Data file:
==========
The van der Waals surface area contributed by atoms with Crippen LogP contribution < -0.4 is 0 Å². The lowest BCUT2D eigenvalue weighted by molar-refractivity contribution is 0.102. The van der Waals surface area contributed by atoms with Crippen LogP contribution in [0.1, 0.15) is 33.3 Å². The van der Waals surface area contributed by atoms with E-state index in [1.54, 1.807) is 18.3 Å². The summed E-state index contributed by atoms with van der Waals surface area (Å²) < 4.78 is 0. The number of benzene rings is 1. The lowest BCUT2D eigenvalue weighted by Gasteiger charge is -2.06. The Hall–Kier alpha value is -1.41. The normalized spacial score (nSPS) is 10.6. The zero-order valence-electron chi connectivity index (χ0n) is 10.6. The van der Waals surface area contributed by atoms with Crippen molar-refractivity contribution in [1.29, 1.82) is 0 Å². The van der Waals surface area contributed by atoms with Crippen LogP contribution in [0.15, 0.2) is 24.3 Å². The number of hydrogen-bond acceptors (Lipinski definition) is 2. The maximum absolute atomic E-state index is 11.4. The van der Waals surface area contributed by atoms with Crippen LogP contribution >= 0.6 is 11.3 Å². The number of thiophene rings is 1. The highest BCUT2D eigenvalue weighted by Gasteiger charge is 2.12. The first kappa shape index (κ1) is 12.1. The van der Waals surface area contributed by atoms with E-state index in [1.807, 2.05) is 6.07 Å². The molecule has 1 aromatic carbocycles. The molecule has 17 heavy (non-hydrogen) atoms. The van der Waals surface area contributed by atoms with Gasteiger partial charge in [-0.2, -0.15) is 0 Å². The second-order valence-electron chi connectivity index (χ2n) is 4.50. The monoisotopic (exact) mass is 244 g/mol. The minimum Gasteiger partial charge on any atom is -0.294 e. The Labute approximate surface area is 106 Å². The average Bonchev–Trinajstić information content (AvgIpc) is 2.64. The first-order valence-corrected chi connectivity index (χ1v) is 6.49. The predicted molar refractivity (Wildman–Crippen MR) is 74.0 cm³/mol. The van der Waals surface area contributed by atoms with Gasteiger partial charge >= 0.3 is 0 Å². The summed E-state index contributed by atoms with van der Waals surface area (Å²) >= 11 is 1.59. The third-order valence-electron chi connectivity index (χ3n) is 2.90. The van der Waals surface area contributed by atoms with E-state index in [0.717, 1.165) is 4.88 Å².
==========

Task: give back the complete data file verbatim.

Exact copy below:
The van der Waals surface area contributed by atoms with Crippen LogP contribution < -0.4 is 0 Å². The lowest BCUT2D eigenvalue weighted by molar-refractivity contribution is 0.102. The van der Waals surface area contributed by atoms with Crippen LogP contribution in [0.1, 0.15) is 33.3 Å². The van der Waals surface area contributed by atoms with E-state index in [1.54, 1.807) is 18.3 Å². The summed E-state index contributed by atoms with van der Waals surface area (Å²) < 4.78 is 0. The number of benzene rings is 1. The lowest BCUT2D eigenvalue weighted by Gasteiger charge is -2.06. The Hall–Kier alpha value is -1.41. The normalized spacial score (nSPS) is 10.6. The zero-order valence-electron chi connectivity index (χ0n) is 10.6. The van der Waals surface area contributed by atoms with Crippen molar-refractivity contribution in [1.29, 1.82) is 0 Å². The van der Waals surface area contributed by atoms with Crippen LogP contribution in [0.15, 0.2) is 24.3 Å². The number of hydrogen-bond acceptors (Lipinski definition) is 2. The maximum absolute atomic E-state index is 11.4. The van der Waals surface area contributed by atoms with Crippen LogP contribution >= 0.6 is 11.3 Å². The number of thiophene rings is 1. The highest BCUT2D eigenvalue weighted by Gasteiger charge is 2.12. The first kappa shape index (κ1) is 12.1. The van der Waals surface area contributed by atoms with E-state index in [1.807, 2.05) is 6.07 Å². The molecule has 1 aromatic carbocycles. The molecule has 17 heavy (non-hydrogen) atoms. The van der Waals surface area contributed by atoms with Gasteiger partial charge in [-0.2, -0.15) is 0 Å². The second-order valence-electron chi connectivity index (χ2n) is 4.50. The monoisotopic (exact) mass is 244 g/mol. The minimum Gasteiger partial charge on any atom is -0.294 e. The Labute approximate surface area is 106 Å². The average Bonchev–Trinajstić information content (AvgIpc) is 2.64. The first-order valence-corrected chi connectivity index (χ1v) is 6.49. The predicted molar refractivity (Wildman–Crippen MR) is 74.0 cm³/mol. The van der Waals surface area contributed by atoms with Gasteiger partial charge >= 0.3 is 0 Å². The summed E-state index contributed by atoms with van der Waals surface area (Å²) >= 11 is 1.59. The third-order valence-electron chi connectivity index (χ3n) is 2.90. The van der Waals surface area contributed by atoms with E-state index in [0.717, 1.165) is 4.88 Å².